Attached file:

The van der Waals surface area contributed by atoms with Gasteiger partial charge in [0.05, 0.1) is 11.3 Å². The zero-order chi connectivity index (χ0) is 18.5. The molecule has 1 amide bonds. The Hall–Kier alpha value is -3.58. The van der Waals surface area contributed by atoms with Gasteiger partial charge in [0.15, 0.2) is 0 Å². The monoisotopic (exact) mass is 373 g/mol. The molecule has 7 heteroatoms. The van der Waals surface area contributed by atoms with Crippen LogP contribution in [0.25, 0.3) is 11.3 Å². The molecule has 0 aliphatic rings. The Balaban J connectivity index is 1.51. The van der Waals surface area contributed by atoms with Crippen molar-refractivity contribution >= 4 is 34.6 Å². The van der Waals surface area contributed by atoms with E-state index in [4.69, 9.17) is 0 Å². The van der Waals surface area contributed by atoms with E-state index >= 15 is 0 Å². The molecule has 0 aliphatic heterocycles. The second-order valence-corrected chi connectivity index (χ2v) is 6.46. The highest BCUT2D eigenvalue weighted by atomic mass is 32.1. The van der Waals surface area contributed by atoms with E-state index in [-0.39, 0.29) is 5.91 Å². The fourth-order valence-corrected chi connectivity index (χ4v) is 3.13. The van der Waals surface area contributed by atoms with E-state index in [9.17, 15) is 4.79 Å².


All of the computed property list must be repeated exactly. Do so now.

The van der Waals surface area contributed by atoms with Gasteiger partial charge in [0.05, 0.1) is 11.3 Å². The zero-order chi connectivity index (χ0) is 18.5. The molecule has 1 amide bonds. The Hall–Kier alpha value is -3.58. The van der Waals surface area contributed by atoms with Gasteiger partial charge in [0.15, 0.2) is 0 Å². The monoisotopic (exact) mass is 373 g/mol. The molecule has 7 heteroatoms. The van der Waals surface area contributed by atoms with Crippen LogP contribution in [0.25, 0.3) is 11.3 Å². The molecule has 0 aliphatic rings. The Balaban J connectivity index is 1.51. The van der Waals surface area contributed by atoms with Crippen molar-refractivity contribution >= 4 is 34.6 Å². The van der Waals surface area contributed by atoms with E-state index in [4.69, 9.17) is 0 Å². The van der Waals surface area contributed by atoms with E-state index >= 15 is 0 Å². The molecule has 0 aliphatic heterocycles. The second-order valence-corrected chi connectivity index (χ2v) is 6.46. The highest BCUT2D eigenvalue weighted by atomic mass is 32.1. The van der Waals surface area contributed by atoms with E-state index in [-0.39, 0.29) is 5.91 Å². The fourth-order valence-corrected chi connectivity index (χ4v) is 3.13. The van der Waals surface area contributed by atoms with E-state index in [9.17, 15) is 4.79 Å².